On the other hand, some working environments hesitate to hire employees under the age of 21. With young employees, the assumption is that they are inexperienced and unable to take the job seriously.
Regardless of age, all employees should be considered for positions based off of their skill levels and ability.
5. Gender Discrimination
Gender discrimination is the unfair treatment of an employee based on their gender.
This can include anything from gender-based pay gaps to unfair treatment of a certain gender. In many working environments, this may also come in the form of favoritism or bias toward one gender.
Far too often, women working in predominantly male working environments are made to feel uncomfortable. This often comes in the form of being sexualized or alienated from the rest of the team.
Sexual harassment is another common category of gender discrimination. This may include making employees feel uncomfortable and unsafe because of their gender.
6. Racial Discrimination
In today’s environment, racial discrimination is one of the most common discrimination cases. In fact, this type of discrimination makes up for over 34 percent of all discrimination cases today.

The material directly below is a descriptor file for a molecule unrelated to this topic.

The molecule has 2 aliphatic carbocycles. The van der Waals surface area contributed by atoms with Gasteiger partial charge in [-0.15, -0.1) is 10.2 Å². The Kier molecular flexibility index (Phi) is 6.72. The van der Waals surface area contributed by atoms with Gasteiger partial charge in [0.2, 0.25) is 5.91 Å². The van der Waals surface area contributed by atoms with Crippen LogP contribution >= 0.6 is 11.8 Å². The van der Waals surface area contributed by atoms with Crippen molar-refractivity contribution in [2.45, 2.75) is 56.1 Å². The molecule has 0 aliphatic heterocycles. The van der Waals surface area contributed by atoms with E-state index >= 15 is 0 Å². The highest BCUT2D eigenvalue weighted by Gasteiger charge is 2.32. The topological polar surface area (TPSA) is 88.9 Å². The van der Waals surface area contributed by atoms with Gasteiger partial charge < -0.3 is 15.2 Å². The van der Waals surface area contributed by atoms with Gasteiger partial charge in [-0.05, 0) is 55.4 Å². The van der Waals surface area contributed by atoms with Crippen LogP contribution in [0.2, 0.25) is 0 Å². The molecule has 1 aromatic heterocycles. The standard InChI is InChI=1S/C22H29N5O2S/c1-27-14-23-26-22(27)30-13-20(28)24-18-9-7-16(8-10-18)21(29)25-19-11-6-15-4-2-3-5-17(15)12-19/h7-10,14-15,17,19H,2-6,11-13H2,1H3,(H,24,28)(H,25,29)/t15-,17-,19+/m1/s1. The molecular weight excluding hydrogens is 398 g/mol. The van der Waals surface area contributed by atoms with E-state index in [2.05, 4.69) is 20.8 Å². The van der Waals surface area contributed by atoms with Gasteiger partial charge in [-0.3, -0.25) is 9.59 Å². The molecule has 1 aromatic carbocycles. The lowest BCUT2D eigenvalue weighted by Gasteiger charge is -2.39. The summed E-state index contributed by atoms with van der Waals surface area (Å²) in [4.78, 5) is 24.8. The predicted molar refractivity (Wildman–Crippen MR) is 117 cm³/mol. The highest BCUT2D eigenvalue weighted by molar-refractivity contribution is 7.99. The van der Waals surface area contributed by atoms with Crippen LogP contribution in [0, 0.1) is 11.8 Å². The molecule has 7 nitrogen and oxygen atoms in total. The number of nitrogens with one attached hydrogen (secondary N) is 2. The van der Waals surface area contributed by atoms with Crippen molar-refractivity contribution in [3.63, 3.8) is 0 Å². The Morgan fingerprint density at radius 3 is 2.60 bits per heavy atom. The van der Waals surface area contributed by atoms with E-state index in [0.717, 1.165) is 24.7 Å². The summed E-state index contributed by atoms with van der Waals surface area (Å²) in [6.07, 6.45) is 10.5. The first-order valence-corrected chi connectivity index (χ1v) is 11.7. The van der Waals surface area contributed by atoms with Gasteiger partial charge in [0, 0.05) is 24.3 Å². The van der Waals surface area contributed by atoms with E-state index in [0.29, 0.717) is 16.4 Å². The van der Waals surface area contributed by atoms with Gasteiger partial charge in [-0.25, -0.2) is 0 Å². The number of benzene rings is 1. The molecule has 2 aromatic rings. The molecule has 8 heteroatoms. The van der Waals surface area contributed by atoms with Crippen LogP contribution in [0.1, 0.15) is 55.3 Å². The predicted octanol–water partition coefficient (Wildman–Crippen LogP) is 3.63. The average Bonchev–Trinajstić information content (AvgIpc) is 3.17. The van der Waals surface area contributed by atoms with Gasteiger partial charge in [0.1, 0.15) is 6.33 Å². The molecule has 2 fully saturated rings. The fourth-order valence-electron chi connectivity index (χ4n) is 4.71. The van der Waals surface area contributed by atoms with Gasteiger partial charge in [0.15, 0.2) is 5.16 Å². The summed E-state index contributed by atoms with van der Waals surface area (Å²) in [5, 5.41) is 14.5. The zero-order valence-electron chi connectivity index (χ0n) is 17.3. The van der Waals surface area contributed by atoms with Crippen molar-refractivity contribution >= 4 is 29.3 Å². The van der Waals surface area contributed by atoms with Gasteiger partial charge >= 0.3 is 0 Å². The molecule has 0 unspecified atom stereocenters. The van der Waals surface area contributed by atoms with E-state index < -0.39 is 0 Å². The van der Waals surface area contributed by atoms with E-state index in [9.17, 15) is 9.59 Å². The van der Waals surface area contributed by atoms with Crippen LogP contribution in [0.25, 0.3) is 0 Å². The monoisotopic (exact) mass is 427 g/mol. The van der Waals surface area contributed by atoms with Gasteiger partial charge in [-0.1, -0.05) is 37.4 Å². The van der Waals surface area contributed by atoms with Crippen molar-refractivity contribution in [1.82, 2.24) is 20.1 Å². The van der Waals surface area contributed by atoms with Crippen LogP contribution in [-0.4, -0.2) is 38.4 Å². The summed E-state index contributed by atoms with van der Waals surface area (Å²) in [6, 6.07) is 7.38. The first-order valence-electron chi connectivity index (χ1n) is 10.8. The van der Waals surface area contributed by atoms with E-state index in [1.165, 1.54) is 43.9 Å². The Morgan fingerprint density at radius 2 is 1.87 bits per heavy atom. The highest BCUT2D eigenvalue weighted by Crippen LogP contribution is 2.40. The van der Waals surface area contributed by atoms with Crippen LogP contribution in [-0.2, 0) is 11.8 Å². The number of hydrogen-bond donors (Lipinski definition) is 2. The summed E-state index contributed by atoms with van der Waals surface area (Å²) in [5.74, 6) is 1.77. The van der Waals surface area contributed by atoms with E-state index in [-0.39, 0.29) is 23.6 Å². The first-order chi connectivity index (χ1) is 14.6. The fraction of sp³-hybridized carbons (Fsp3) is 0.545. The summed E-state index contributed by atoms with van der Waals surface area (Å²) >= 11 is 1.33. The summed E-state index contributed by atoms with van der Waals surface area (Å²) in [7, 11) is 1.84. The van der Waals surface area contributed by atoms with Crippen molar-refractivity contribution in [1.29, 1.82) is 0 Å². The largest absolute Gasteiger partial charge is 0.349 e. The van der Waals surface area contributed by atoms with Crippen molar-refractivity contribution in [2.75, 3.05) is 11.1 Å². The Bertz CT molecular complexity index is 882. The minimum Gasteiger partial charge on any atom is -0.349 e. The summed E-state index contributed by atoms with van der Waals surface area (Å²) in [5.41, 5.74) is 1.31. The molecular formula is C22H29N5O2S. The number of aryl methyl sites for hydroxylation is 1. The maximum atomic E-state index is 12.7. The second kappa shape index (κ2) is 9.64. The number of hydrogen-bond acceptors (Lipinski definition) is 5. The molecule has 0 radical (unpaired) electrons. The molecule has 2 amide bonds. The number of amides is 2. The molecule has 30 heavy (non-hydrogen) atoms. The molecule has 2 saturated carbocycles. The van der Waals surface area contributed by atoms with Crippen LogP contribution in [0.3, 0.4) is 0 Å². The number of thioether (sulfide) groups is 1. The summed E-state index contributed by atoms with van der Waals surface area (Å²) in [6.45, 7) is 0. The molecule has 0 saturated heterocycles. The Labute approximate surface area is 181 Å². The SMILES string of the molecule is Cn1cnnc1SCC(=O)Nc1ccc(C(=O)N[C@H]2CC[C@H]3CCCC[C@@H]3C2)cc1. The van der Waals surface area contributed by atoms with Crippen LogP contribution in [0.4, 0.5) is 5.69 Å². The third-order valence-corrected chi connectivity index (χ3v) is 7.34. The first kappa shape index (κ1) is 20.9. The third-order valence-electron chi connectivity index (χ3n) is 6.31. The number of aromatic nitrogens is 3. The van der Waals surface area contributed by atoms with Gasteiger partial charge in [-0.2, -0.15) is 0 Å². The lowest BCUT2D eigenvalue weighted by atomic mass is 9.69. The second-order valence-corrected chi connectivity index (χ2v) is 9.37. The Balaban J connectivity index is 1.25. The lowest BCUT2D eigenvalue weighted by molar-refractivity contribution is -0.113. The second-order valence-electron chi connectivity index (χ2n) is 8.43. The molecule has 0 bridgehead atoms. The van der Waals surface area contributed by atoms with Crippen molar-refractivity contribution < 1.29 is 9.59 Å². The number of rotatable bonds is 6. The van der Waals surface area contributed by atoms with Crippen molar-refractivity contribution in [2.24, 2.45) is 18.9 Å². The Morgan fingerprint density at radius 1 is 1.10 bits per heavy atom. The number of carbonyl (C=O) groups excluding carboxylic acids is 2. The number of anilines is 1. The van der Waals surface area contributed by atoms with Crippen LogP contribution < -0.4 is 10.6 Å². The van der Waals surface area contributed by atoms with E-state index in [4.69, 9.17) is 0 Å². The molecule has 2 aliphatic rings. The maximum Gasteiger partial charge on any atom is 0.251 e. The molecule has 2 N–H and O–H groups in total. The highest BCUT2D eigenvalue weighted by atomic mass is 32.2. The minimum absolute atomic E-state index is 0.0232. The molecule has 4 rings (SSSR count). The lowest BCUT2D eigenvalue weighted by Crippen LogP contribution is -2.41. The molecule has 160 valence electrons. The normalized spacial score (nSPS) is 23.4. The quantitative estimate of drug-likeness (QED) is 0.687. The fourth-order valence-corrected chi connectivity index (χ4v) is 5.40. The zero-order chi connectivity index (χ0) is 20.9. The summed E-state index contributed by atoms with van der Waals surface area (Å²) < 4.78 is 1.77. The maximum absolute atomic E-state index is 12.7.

Racial discrimination may be making assumptions or casting prejudice on one’s race. It can also involve treating an employee poorly because of their race. Race may include color, nationality or ethnic background.
A company may resist hiring employees from a certain country based on certain assumptions. These assumptions may include anything from certain countries producing poor-quality to untrustworthy people. In this example, the employee’s skill and experience are entirely overlooked as a result of their race.